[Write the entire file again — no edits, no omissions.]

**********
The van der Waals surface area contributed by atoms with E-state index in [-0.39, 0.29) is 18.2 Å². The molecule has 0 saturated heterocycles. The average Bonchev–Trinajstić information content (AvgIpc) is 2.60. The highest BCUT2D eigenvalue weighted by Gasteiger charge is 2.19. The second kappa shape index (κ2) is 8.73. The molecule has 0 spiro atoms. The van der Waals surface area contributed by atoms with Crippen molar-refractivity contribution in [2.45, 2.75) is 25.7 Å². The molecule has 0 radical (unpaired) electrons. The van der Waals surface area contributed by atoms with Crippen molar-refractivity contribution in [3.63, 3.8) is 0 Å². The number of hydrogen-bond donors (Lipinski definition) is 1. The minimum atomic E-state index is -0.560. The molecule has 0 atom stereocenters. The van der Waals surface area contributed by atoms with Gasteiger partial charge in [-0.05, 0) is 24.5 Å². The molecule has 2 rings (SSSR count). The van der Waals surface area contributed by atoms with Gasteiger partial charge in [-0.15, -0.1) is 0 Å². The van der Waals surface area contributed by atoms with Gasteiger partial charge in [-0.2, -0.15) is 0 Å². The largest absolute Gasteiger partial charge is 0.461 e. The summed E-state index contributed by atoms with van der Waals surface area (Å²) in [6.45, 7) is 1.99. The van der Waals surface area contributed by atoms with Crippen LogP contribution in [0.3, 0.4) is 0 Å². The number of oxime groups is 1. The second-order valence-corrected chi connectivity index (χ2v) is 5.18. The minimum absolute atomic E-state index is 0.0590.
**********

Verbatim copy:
The van der Waals surface area contributed by atoms with E-state index in [-0.39, 0.29) is 18.2 Å². The molecule has 0 saturated heterocycles. The average Bonchev–Trinajstić information content (AvgIpc) is 2.60. The highest BCUT2D eigenvalue weighted by Gasteiger charge is 2.19. The second kappa shape index (κ2) is 8.73. The molecule has 0 spiro atoms. The van der Waals surface area contributed by atoms with Crippen molar-refractivity contribution in [2.45, 2.75) is 25.7 Å². The molecule has 0 radical (unpaired) electrons. The van der Waals surface area contributed by atoms with Crippen molar-refractivity contribution in [3.63, 3.8) is 0 Å². The number of hydrogen-bond donors (Lipinski definition) is 1. The minimum atomic E-state index is -0.560. The molecule has 0 atom stereocenters. The van der Waals surface area contributed by atoms with Gasteiger partial charge in [-0.05, 0) is 24.5 Å². The molecule has 2 rings (SSSR count). The van der Waals surface area contributed by atoms with Gasteiger partial charge in [-0.15, -0.1) is 0 Å². The van der Waals surface area contributed by atoms with Gasteiger partial charge in [-0.2, -0.15) is 0 Å². The largest absolute Gasteiger partial charge is 0.461 e. The summed E-state index contributed by atoms with van der Waals surface area (Å²) in [6.45, 7) is 1.99. The van der Waals surface area contributed by atoms with Crippen LogP contribution in [0.3, 0.4) is 0 Å². The number of oxime groups is 1. The second-order valence-corrected chi connectivity index (χ2v) is 5.18. The minimum absolute atomic E-state index is 0.0590.